What if you were told that a triangle has sides that measure 3, 4, and 5? How could you determine which of the triangle's angles is largest? Smallest? After completing this Concept, you'll be able to use triangle theorems to solve problems like this one.
Look at the triangle below. The sides of the triangle are given. Can you determine which angle is the largest? The largest angle will be opposite 18 because that is the longest side. Similarly, the smallest angle will be opposite 7, which is the shortest side.
This idea is actually a theorem: If one side of a triangle is longer than another side, then the angle opposite the longer side will be larger than the angle opposite the shorter side.
The converse is also true: If one angle in a triangle is larger than another angle in that triangle, then the side opposite the larger angle will be longer than the side opposite the smaller angle.
We can extend this idea into two theorems that help us compare sides and angles in two triangles If we have two congruent triangles
Now, let’s make
The SAS Inequality Theorem: If two sides of a triangle are congruent to two sides of another triangle, but the included angle of one triangle has greater measure than the included angle of the other triangle, then the third side of the first triangle is longer than the third side of the second triangle.
If we know the third sides as opposed to the angles, the opposite idea is also true and is called the SSS Inequality Theorem.
SSS Inequality Theorem: If two sides of a triangle are congruent to two sides of another triangle, but the third side of the first triangle is longer than the third side of the second triangle, then the included angle of the first triangle's two congruent sides is greater in measure than the included angle of the second triangle's two congruent sides.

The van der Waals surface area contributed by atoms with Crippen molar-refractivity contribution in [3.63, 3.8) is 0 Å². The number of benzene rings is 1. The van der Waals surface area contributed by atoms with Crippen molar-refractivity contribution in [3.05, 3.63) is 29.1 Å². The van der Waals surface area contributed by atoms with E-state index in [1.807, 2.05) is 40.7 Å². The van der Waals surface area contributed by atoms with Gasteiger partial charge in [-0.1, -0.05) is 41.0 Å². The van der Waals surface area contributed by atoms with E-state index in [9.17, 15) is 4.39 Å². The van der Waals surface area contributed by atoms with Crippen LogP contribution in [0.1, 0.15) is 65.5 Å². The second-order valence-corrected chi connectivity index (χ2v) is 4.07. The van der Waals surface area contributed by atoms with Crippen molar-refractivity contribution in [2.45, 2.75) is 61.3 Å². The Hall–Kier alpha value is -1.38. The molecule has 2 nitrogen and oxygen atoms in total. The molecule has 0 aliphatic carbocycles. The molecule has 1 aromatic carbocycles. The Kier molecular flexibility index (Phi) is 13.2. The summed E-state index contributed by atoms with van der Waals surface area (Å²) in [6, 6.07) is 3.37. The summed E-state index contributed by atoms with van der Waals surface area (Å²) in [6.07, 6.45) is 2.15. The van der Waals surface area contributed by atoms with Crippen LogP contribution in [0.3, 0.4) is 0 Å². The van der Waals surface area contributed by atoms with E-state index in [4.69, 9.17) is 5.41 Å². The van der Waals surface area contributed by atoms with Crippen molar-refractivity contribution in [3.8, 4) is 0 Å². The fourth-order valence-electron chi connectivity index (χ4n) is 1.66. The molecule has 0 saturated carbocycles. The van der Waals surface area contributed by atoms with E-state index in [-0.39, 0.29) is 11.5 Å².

List the sides in order, from shortest to longest.
List the angles in order, from largest to smallest.
Just like with the sides, the largest angle is opposite the longest side. The longest side is
List the sides in order, from least to greatest.
To solve, let’s start with
By the SAS Inequality Theorem, we know that
2. List the sides of the two triangles in order, from shortest to longest.
3. Below is isosceles triangle
We can use the SSS Inequality Theorem Converse to say
2. There are no congruent sides or angles. Look at each triangle separately.
Because the longest side in
For questions 1-3, list the sides in order from shortest to longest.
For questions 4-6, list the angles from largest to smallest.
- Draw a triangle with sides 3 cm, 4 cm, and 5 cm. The angle measures are
90∘, 53∘, and 37∘. Place the angle measures in the appropriate spots.
- Draw a triangle with angle measures
56∘, 54∘and the included side is 8 cm. What is the longest side of this triangle?
- Draw a triangle with sides 6 cm, 7 cm, and 8 cm. The angle measures are
75.5∘, 58∘, and 46.5∘. Place the angle measures in the appropriate spots.
- What conclusions can you draw about
- List the sides from shortest to longest.
m∠1and m∠2. What can you say about m∠3and m∠4?
Answers for Explore More Problems
To view the Explore More answers, open this PDF file and look for section 5.6.